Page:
Charles Cave was a Barbadian physician, sanitarium director, health reformer, nursing school director and instructor, church leader, and philanthropist.
Charles Jerome Bight Cave was born on September 3, 1879, to Joseph and Jane (Oxley) Cave in Bridgetown, Barbados.1 He received his early education at the St. Leonard’s Boys’ School, where he excelled and, on completion, became a pupil teacher. He later taught at a leading primary Anglican school and was given a copy of Patriarchs and Prophets. After reading it, he became interested in Seventh-day Adventism. He was baptized by Elam Van Deusen, the first permanent Adventist minister in Barbados, on July 2, 1898. Because of his new faith, Cave was immediately dismissed from his teaching position. The Adventists encouraged him to study nursing at the Battle Creek Sanitarium in Michigan, United States of America.2
Charles proved to be an excellent student, and on completion of the nursing course, he was invited by Dr. John Harvey Kellogg to study medicine at the American Medical Missionary College, housed in Battle Creek, Michigan, and Chicago, Illinois. During his medical studies, he became involved in many missionary efforts. He graduated in the college’s class of 1907 and immediately made plans to return to Barbados, arriving in early 1908.
In Barbados, Dr. Cave established the Hastings Hydropathic Sanitarium, which quickly attracted numerous wealthy patients, including some from around the eastern Caribbean, Canada, and Great Britain. At the same time, he was operating a free health clinic in the colony’s capital, Bridgetown, and leading the largest Seventh-day Adventist congregation. After the death of his first wife, Eudora (Skerrit) Cave, in December 1921, he envisioned expanding his medical practice and advanced his medical training at the Universities of Edinburgh and Glasgow in Scotland. After completing these studies in October 1924, he accepted a call to serve as the medical director of the Caribbean Union Mission in Trinidad. Within a year, he became seriously ill and was forced to return to Barbados.3
Beginning in 1930 with restored health, Dr. Cave and his second wife, Eudora’s sister, Mabel Skerrit, launched an extensive program of home health and nursing care instruction for mostly young Adventist women and mothers. Each year during the 1930s, they held intensive nursing and midwife classes for at least three months, preparing the students to successfully pass the Barbados government’s annual examination for registered nurses and midwives. During most of those years, Dr. Cave’s students comprised a significantly high percentage of those who passed the examination. They entered the nursing profession and began to assist in improving the quality of nursing care in the colony. Many worked in various Barbadian health facilities for decades; others served in private practice, while some continued their profession in Britain. Dr. Cave’s health education program contributed to the decline in the colony’s high infant mortality rate and ushered in wide acceptance of wellness living practices in the colony’s population.4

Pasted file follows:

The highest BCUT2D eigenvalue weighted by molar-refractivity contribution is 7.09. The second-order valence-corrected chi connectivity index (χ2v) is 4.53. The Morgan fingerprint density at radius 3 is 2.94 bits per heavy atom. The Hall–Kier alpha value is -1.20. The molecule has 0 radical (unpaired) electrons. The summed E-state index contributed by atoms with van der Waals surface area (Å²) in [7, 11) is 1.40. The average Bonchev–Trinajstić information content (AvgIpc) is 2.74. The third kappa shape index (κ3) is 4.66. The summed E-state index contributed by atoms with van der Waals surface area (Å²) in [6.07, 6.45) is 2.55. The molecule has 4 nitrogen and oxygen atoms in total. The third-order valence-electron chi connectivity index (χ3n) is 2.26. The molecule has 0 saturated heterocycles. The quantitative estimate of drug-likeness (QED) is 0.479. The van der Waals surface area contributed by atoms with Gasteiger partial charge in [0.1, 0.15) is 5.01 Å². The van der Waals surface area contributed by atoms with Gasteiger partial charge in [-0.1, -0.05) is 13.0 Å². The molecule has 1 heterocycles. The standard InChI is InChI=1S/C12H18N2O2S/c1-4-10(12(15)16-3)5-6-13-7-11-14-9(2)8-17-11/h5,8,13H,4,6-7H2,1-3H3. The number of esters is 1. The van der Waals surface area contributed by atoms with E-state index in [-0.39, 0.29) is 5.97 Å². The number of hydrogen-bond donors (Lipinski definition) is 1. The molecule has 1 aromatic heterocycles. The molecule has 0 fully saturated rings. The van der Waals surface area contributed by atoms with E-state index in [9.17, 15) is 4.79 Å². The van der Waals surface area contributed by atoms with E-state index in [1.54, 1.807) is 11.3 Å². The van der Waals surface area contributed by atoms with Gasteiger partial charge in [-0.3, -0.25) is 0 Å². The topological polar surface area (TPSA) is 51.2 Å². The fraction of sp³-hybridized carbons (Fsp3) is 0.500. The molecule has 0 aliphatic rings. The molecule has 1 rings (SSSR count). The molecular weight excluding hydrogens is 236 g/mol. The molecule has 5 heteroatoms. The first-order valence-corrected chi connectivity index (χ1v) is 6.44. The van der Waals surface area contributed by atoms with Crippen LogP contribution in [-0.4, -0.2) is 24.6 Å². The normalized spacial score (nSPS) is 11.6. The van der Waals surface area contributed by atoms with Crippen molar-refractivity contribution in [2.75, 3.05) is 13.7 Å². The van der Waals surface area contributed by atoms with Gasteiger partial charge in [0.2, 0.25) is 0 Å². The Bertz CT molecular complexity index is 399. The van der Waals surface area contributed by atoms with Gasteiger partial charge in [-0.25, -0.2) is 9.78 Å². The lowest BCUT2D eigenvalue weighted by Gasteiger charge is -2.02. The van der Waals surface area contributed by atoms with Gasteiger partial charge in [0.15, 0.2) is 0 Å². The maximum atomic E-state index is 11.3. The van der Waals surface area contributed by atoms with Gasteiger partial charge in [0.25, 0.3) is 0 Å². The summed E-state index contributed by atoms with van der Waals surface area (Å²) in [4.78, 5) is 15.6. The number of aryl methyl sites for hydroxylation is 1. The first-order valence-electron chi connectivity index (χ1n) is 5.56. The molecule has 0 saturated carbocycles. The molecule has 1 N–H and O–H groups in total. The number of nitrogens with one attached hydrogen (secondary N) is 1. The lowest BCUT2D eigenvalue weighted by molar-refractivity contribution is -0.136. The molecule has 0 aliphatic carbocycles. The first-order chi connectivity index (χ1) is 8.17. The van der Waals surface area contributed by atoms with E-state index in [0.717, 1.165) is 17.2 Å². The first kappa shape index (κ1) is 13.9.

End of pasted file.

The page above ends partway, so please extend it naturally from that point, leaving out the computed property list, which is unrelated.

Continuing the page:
Dr. Cave also continued his sanitarium operations, his private practice, and his church leadership until he fell ill and died on May 19, 1939.5 He contributed significantly to improving the quality of life in Barbados as well as helping to create a more positive view of Adventists across the colony.
At his death, the colony’s leading newspaper, the Barbados Advocate, announced his passing on its front page, and hundreds from all walks of society attended his funeral, a clear indication of the extensive impact that his life’s work had on this eastern Caribbean community during the early 20th century.
Amundsen, Wesley. The Advent Message in Inter-America. Washington, D.C.: Review and Herald Publishing Association, 1947.
Davis, Campbell. “A Tribute to Dr. Charles J. B. Cave.” Barbados Advocate, May 20, 1939.
Ogden, A. R. “Death of Dr. Charles J. B. Cave.” Field Gleanings 9, no. 6 (June 1939).
Parochial Register of Baptism. Vol. 70 (RL 2/70), p. 154. The Barbados Archives. Black Rock, Saint Michael, Barbados.
Phillips, Glenn O. “Barbados’ Battle Creek Doctor: Charles J. B. Cave, 1879–1939.” Journal of Adventist Heritage 5, no. 2 (Winter 1978).
Phillips, Glenn O. “Barbados’ Early ‘Wellness Living’ Physician: Dr. Charles J. B. Cave, 1908–1939.” Journal of the Barbados Museum and Historical Society, December 2018.
Phillips, Glenn O. Over A Century of Adventism: The Seventh-day Adventists in Barbados, 1884–1991. Bridgetown, Barbados: Caribbean Graphics and Letchworth, 1991.
Phillips, Glenn O. “The Training of Caribbean Women as Health Professionals: The Work of Dr. Charles J. B. Cave, 1929–1939.” Paper presented at the 2015 Annual Conference of the Association of Caribbean Historians, May 19, 2015, Nassau, Bahamas.
Parochial Register of Baptism, vol. 70 (RL 2/70), p. 154. The Barbados Archives, Black Rock, Saint Michael, Barbados.↩
Glenn O. Phillips. “Barbados’ Battle Creek Doctor: Charles J. B. Cave, 1879–1939.” Journal of Adventist Heritage 5, no. 2 (Winter 1978): 22–33.↩
Glenn O. Phillips, “Barbados’ Early ‘Wellness Living’ Physician: Dr. Charles J. B. Cave, 1908–1939,” Journal of the Barbados Museum and Historical Society (December 2018): 42–63; Glenn O. Phillips, “The Training of Caribbean Women as Health Professionals: The Work of Dr. Charles J. B. Cave, 1929–1939” (paper presented at the Annual Conference of the Association of Caribbean Historians, May 19, 2015, Nassau, Bahamas), 18–25.↩
A. R. Ogden, “Death of Dr. Charles J. B. Cave,” Field Gleanings 9 no. 6 (June 1939): 6; Campbell Davis. “A Tribute to Dr. Charles J. B. Cave,” Barbados Advocate, May 20, 1939.↩